May 19 I Sunday
1 Chronicles 7-9
“...let us throw off everything that hinders and the sin that so easily entangles. And let us run with perseverance the race marked out for us...”
I once read about a circus act involving a man and a huge python. The man probably got the python as a newborn in Africa when the python was only a few inches long. If the man had taken its head between his thumb and finger, he could have crushed the head—but he did not. The man played with the python and sought to train it. Years later, the duo became a climatic circus performance, which involved the man standing very still as the python wrapped itself around him until all that could be seen was a column of snake. At that point, the man would give the signal, whether a noise or a movement, and the python would unravel and slither across the ring while the audience broke into applause for this daring act.
For years, the man and the python performed this act until one day, as the audience quietly anticipated the release of the man from the python, they heard instead a loud crack and a scream. Circus workers ran into the ring as they realized what had happened—the python had constricted and crushed the man, which in turn, killed him.
What an awful but poignant picture of sin! When the python was small, the man never dreamed it would one day crush him. But sin is not static, rather, sin’s impact and effect escalates as it grows. Just as the python seemed small and innocent at first, it later became a killer monster.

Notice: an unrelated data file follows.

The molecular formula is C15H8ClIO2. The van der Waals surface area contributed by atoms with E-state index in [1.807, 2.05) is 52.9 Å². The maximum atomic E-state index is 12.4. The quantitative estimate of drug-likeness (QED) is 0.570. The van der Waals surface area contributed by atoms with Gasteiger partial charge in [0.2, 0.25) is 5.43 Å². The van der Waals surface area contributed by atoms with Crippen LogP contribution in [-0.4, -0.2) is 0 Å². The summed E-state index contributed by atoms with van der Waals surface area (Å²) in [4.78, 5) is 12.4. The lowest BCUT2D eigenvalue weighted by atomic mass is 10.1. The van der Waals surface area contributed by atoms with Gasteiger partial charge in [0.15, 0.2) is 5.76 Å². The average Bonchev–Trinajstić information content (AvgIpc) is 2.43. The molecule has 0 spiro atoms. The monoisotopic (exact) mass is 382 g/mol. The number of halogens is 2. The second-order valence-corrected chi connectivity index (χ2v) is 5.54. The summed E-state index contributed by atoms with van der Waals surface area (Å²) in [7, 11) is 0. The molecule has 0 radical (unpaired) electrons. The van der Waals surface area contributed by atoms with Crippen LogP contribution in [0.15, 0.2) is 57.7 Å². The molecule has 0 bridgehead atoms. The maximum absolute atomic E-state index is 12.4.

There are times we could resist sin but do not, allowing ourselves to be sucked down a road. We may have set up a boundary here, but then we test sin and push that boundary until, eventually, it can no longer stay fixed. We go on pushing until, one day, we are overtaken by our sin. As Paul says, “What benefit did you reap at that time from the things you are now ashamed of? Those things result in death!” (Romans 6:21). The results of sin are always shame and death.
Sin may seem fun or harmless as long as we can get away with it, but sin is a debtor and it always pays its debt. As Paul writes, “For the wages of sin is death, but the gift of God is eternal life in Christ Jesus our Lord” (Romans 6:23). When we feel the crushing weight of sin, may we remember that God sent us His Son as the atonement for our sins. We must always be of sober mind about sin and its consequences, but thanks be to God that we can find freedom and life in Christ.
Prayer: Dear God, open my eyes to see the sin that could be inconspicuously growing in my life, and thank You that I find freedom from sin’s entanglement in You.